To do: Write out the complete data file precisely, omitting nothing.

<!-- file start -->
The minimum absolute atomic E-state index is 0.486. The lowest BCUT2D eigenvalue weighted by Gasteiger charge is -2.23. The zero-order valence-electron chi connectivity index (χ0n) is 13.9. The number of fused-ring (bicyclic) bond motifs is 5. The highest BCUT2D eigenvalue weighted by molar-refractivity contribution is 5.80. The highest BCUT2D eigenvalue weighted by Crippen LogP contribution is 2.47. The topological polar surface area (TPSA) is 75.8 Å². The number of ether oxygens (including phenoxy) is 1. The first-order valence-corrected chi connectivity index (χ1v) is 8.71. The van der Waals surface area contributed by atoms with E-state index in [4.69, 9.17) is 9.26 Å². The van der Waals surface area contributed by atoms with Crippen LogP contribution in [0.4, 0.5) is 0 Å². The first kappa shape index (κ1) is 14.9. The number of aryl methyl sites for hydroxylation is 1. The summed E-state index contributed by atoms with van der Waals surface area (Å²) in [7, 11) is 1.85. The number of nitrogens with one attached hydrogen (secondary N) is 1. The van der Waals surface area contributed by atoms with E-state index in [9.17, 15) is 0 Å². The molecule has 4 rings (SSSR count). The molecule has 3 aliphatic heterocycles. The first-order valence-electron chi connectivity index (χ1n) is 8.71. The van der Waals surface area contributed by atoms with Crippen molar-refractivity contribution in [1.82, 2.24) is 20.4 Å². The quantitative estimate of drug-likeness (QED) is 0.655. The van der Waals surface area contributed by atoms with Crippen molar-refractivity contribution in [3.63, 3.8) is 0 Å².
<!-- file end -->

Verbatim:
The minimum absolute atomic E-state index is 0.486. The lowest BCUT2D eigenvalue weighted by Gasteiger charge is -2.23. The zero-order valence-electron chi connectivity index (χ0n) is 13.9. The number of fused-ring (bicyclic) bond motifs is 5. The highest BCUT2D eigenvalue weighted by molar-refractivity contribution is 5.80. The highest BCUT2D eigenvalue weighted by Crippen LogP contribution is 2.47. The topological polar surface area (TPSA) is 75.8 Å². The number of ether oxygens (including phenoxy) is 1. The first-order valence-corrected chi connectivity index (χ1v) is 8.71. The van der Waals surface area contributed by atoms with E-state index in [4.69, 9.17) is 9.26 Å². The van der Waals surface area contributed by atoms with Crippen LogP contribution in [0.4, 0.5) is 0 Å². The first kappa shape index (κ1) is 14.9. The number of aryl methyl sites for hydroxylation is 1. The summed E-state index contributed by atoms with van der Waals surface area (Å²) in [7, 11) is 1.85. The number of nitrogens with one attached hydrogen (secondary N) is 1. The van der Waals surface area contributed by atoms with E-state index in [9.17, 15) is 0 Å². The molecule has 4 rings (SSSR count). The molecule has 3 aliphatic heterocycles. The first-order valence-electron chi connectivity index (χ1n) is 8.71. The van der Waals surface area contributed by atoms with Crippen molar-refractivity contribution in [1.82, 2.24) is 20.4 Å². The quantitative estimate of drug-likeness (QED) is 0.655. The van der Waals surface area contributed by atoms with Crippen molar-refractivity contribution in [3.63, 3.8) is 0 Å².